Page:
Neil Burgess on the death of Photojournalism

We have now reached the stage where magazine supplements offer me less for a story which might be used over a cover and eight pages than their associated papers pay me for a single picture of a celebrity. The picture editors shrug and say, “This is just the way it is.” But, it is an active decision that has been taken by the managing editors who believe that photojournalism is not valued, it can be got for free, and so needs no budget. Money is still around in newspapers, it’s just that it’s spent on other things.

I woke up this morning with a dream going around in my head. It was as if I’d been watching a medical drama, ER or something, where they’d spent half the programme trying to revive a favourite character: mouth to mouth, blood transfusions, pumping the chest up and down, that electrical thing where they shout “Clear!” before zapping them with 50,000 volts to get the heart going again, emergency transplants and injections of adrenalin …, but nothing works. And someone sobs, “We’ve got to save him we cannot let him die.” And his best friend steps forward, grim and stressed and says, “It’s no good. For God’s sake, somebody call it!”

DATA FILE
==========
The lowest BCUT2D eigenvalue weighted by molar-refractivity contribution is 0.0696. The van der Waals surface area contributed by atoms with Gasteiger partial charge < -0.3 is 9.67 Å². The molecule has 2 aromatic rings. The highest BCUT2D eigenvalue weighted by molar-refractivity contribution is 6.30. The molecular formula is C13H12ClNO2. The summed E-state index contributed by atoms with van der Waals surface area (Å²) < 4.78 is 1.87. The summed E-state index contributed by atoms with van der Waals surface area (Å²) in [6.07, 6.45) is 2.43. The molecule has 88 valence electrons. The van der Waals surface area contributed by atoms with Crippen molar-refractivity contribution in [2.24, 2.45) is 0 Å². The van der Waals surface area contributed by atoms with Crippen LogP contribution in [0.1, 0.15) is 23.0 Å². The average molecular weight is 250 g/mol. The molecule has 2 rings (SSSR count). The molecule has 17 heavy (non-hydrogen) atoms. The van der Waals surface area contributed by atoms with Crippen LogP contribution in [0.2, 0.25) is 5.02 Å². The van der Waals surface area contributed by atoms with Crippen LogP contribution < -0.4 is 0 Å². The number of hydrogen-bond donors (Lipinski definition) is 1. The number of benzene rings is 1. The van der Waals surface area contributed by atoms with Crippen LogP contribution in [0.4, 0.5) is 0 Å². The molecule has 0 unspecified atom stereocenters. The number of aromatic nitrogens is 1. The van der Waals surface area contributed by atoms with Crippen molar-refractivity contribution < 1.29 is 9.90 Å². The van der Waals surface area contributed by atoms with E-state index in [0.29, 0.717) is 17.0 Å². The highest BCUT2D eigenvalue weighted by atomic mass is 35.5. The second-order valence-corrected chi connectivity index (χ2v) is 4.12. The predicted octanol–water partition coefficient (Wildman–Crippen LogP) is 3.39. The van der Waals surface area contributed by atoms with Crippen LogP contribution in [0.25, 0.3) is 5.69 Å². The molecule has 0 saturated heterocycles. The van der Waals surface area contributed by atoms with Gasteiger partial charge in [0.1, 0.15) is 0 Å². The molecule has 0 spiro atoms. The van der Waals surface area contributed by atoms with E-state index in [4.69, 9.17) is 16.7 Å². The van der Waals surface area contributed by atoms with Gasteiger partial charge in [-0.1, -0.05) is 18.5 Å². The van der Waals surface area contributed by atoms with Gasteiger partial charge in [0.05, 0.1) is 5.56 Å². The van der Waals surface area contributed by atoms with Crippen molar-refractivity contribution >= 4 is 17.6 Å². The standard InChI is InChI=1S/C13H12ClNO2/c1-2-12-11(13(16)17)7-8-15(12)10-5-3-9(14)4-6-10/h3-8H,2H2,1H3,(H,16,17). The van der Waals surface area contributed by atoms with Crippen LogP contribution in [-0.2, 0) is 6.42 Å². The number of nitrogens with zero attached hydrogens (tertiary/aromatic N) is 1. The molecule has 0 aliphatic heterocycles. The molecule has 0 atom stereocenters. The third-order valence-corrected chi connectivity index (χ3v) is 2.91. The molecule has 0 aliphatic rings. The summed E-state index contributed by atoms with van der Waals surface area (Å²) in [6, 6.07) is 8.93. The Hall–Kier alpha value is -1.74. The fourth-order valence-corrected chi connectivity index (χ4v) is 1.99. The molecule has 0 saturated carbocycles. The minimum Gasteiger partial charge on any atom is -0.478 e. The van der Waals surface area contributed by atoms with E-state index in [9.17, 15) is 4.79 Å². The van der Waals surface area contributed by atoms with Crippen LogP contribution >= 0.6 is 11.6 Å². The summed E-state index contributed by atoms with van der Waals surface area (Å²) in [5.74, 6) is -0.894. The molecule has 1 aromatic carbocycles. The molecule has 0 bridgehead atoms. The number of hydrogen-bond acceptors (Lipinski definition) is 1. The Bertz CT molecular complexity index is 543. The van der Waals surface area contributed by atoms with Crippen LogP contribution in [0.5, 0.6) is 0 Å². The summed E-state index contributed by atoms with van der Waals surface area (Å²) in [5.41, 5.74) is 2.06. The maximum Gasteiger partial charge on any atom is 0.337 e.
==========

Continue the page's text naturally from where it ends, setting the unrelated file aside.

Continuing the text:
Okay, I’m that friend and I’m stepping forward and calling it. “Photojournalism: time of death 11.12. GMT 1st August 2010.” Amen.

<A href="">Neil Burgess on the death of Photojournalism.</a>

Sad but true. But I have to say there is a glimmer of hope and that is the iPad / tablet computers. I know I have said it before, but you just can not fuck around with shitty images on those things. Plus it seems like people are willing to shell out $5 a issue for it. That is some serious revenue for the magazines who no longer have to print and ship dead trees around.

VIA wood s lot who proves yet agin he is a much netter blogger then I.